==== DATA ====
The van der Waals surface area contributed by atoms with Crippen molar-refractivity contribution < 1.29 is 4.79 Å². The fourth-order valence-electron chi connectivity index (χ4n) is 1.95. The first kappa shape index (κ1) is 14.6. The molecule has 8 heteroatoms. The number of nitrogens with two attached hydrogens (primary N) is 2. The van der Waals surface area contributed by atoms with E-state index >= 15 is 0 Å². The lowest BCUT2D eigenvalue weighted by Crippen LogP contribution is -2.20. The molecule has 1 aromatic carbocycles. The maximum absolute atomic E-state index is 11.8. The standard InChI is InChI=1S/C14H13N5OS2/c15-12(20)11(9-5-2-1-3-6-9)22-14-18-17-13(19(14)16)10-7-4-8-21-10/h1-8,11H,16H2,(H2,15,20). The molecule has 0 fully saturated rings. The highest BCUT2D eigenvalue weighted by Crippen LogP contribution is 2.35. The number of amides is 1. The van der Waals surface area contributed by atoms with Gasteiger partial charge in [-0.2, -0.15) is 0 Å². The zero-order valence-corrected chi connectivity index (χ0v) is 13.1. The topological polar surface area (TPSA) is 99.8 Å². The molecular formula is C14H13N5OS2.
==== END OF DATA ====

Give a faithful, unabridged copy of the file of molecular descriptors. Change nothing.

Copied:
The van der Waals surface area contributed by atoms with Crippen molar-refractivity contribution < 1.29 is 4.79 Å². The fourth-order valence-electron chi connectivity index (χ4n) is 1.95. The first kappa shape index (κ1) is 14.6. The molecule has 8 heteroatoms. The number of nitrogens with two attached hydrogens (primary N) is 2. The van der Waals surface area contributed by atoms with E-state index >= 15 is 0 Å². The lowest BCUT2D eigenvalue weighted by Crippen LogP contribution is -2.20. The molecule has 1 aromatic carbocycles. The maximum absolute atomic E-state index is 11.8. The standard InChI is InChI=1S/C14H13N5OS2/c15-12(20)11(9-5-2-1-3-6-9)22-14-18-17-13(19(14)16)10-7-4-8-21-10/h1-8,11H,16H2,(H2,15,20). The molecule has 0 fully saturated rings. The highest BCUT2D eigenvalue weighted by Crippen LogP contribution is 2.35. The number of amides is 1. The van der Waals surface area contributed by atoms with Gasteiger partial charge in [-0.2, -0.15) is 0 Å². The zero-order valence-corrected chi connectivity index (χ0v) is 13.1. The topological polar surface area (TPSA) is 99.8 Å². The molecular formula is C14H13N5OS2.